It is often said that building a company is all about building a team – however, that’s not all about hiring the right people. My experience with founding Saleduck has taught me that building a company is also about building a culture because a great culture always builds a great team, while a team of newly hired highly skilled individuals doesn’t necessarily build a great culture.
It can be a bit difficult to define culture, even though it’s a word you hear and use on a daily basis. We can define it as a discretionary behavior that picks up where the employee handbook leaves off. However, it’s a lot more than that.
In today’s world, when you think about a certain company you already have a perspective on its culture. So for example, Facebook is known for a exceptional culture, while other companies have a “nice” or “okay” company culture.
By asking people how culture can be created and what it means, you’ll get different answers such as environment, mission, company values or even perks like ping-pong or free food. But when you ask them about their company’s culture, the answer will be a simple “good” or “bad”.
It starts with personality
In my opinion, your personality becomes your culture when you start a company. Your first employees are probably people you already know, and as you are busy with building a product that sells, you completely forget about the culture. When the company starts growing and you think about hiring new employees, you soon realize that you need to define a culture which your new employees will follow.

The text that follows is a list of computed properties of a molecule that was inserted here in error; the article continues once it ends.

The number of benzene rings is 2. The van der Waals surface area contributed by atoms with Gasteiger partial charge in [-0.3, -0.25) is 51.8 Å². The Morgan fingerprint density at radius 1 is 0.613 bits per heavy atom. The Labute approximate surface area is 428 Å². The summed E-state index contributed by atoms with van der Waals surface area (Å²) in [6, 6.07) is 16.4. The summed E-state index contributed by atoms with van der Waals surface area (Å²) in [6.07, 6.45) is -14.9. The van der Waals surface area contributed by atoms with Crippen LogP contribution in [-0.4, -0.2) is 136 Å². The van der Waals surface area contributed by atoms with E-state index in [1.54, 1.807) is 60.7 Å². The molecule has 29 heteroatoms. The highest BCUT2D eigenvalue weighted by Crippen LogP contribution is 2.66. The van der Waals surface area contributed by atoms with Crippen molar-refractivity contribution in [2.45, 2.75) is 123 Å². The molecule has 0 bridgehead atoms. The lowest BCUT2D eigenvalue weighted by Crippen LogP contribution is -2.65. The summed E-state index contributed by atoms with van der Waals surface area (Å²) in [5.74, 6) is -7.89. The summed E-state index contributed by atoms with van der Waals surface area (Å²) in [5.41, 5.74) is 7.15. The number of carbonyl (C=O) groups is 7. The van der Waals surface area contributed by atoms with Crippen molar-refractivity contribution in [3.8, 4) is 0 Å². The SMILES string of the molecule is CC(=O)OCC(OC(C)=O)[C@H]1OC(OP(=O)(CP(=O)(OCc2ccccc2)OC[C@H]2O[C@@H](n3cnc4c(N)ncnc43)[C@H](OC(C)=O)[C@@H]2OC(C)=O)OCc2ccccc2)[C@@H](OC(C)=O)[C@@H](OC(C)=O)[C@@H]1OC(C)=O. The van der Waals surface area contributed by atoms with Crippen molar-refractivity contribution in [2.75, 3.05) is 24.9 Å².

After creating a “culture guide or a code of conduct” comes a tricky part – asking employees to follow it. But what you are asking them to do? Are you expecting them to change their personality? They can read your guide or even learn it, but do they really buy into it?
Look at non-profits
To find the answer to these questions, you could look at non-profit organizations where people join and volunteer to help without asking for a paycheck. I needed to learn the foundation of great cultures, and in order to do that I decided to look at a spiritual organization. People who volunteer there are not only unpaid, but they also donate their own funds because they believe in the mission.
While I first thought they are driven by personal happiness and deep belief, I soon realize that it is all about the leaders and not necessary about the mission itself. What all spiritual organizations have in common is the fact that they all love their leaders who give them hope, strengths, inspiration and a deeper connection.
That’s when I realized that an environment where the leader leads by example is what builds an exceptional culture. This is not only the CEO but every manager with a leaders role in your organisation. It’s a place where people are inspired by the leader’s action and not only words; where employees look up to their colleague and learn by observing and not just reading.
The Importance of the Culture
Your workplace can’t be something that employees dread every day. They should be looking forward to going to work instead of hating it. They should even have a hard time leaving their workplace because they enjoy the atmosphere, co-workers and challenges.
It is utmost important to remember that while the job may be difficult, it shouldn’t cause any stress. And this is why culture matters – it sustains employee enthusiasm, which provides better results in every aspect of the business and leads to better productivity. Therefore, it is worth investing the time to build a good working culture where all of your employees feel free to express their own thoughts and contribute to the overall success of your company.